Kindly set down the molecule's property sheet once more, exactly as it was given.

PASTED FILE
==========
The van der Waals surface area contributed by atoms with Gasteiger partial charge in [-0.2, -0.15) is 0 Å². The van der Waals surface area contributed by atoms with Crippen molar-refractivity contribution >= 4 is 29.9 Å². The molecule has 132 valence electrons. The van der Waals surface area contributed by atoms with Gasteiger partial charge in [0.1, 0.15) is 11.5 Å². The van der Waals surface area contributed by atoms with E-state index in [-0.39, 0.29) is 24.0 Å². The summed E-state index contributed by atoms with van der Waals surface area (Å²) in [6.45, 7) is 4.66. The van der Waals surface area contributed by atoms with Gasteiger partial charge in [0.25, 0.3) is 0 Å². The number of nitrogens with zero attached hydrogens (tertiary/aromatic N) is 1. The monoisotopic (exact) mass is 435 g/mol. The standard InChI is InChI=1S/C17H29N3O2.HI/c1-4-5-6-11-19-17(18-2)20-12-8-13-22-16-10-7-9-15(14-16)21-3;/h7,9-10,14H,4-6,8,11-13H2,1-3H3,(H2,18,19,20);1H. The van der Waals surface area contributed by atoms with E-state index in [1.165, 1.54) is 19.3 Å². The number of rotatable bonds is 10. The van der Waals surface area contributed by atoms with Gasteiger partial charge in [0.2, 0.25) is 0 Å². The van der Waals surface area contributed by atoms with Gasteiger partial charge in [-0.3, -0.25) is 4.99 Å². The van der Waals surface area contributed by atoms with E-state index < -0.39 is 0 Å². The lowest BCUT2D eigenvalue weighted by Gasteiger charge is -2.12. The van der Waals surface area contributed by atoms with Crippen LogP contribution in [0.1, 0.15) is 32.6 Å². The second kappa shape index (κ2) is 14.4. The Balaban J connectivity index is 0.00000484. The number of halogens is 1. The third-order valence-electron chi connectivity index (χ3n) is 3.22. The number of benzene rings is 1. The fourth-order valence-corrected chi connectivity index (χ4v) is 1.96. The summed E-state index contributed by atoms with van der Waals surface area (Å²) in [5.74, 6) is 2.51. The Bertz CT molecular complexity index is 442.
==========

The van der Waals surface area contributed by atoms with Gasteiger partial charge in [-0.2, -0.15) is 0 Å². The van der Waals surface area contributed by atoms with Crippen molar-refractivity contribution >= 4 is 29.9 Å². The molecule has 132 valence electrons. The van der Waals surface area contributed by atoms with Gasteiger partial charge in [0.1, 0.15) is 11.5 Å². The van der Waals surface area contributed by atoms with E-state index in [-0.39, 0.29) is 24.0 Å². The summed E-state index contributed by atoms with van der Waals surface area (Å²) in [6.45, 7) is 4.66. The van der Waals surface area contributed by atoms with Gasteiger partial charge in [0.25, 0.3) is 0 Å². The number of nitrogens with zero attached hydrogens (tertiary/aromatic N) is 1. The monoisotopic (exact) mass is 435 g/mol. The standard InChI is InChI=1S/C17H29N3O2.HI/c1-4-5-6-11-19-17(18-2)20-12-8-13-22-16-10-7-9-15(14-16)21-3;/h7,9-10,14H,4-6,8,11-13H2,1-3H3,(H2,18,19,20);1H. The van der Waals surface area contributed by atoms with E-state index in [1.165, 1.54) is 19.3 Å². The number of rotatable bonds is 10. The van der Waals surface area contributed by atoms with Gasteiger partial charge in [0.2, 0.25) is 0 Å². The van der Waals surface area contributed by atoms with Gasteiger partial charge in [-0.3, -0.25) is 4.99 Å². The van der Waals surface area contributed by atoms with E-state index < -0.39 is 0 Å². The lowest BCUT2D eigenvalue weighted by Gasteiger charge is -2.12. The van der Waals surface area contributed by atoms with Crippen LogP contribution in [0.1, 0.15) is 32.6 Å². The second kappa shape index (κ2) is 14.4. The Balaban J connectivity index is 0.00000484. The number of halogens is 1. The third-order valence-electron chi connectivity index (χ3n) is 3.22. The number of benzene rings is 1. The fourth-order valence-corrected chi connectivity index (χ4v) is 1.96. The summed E-state index contributed by atoms with van der Waals surface area (Å²) in [5.74, 6) is 2.51. The Bertz CT molecular complexity index is 442.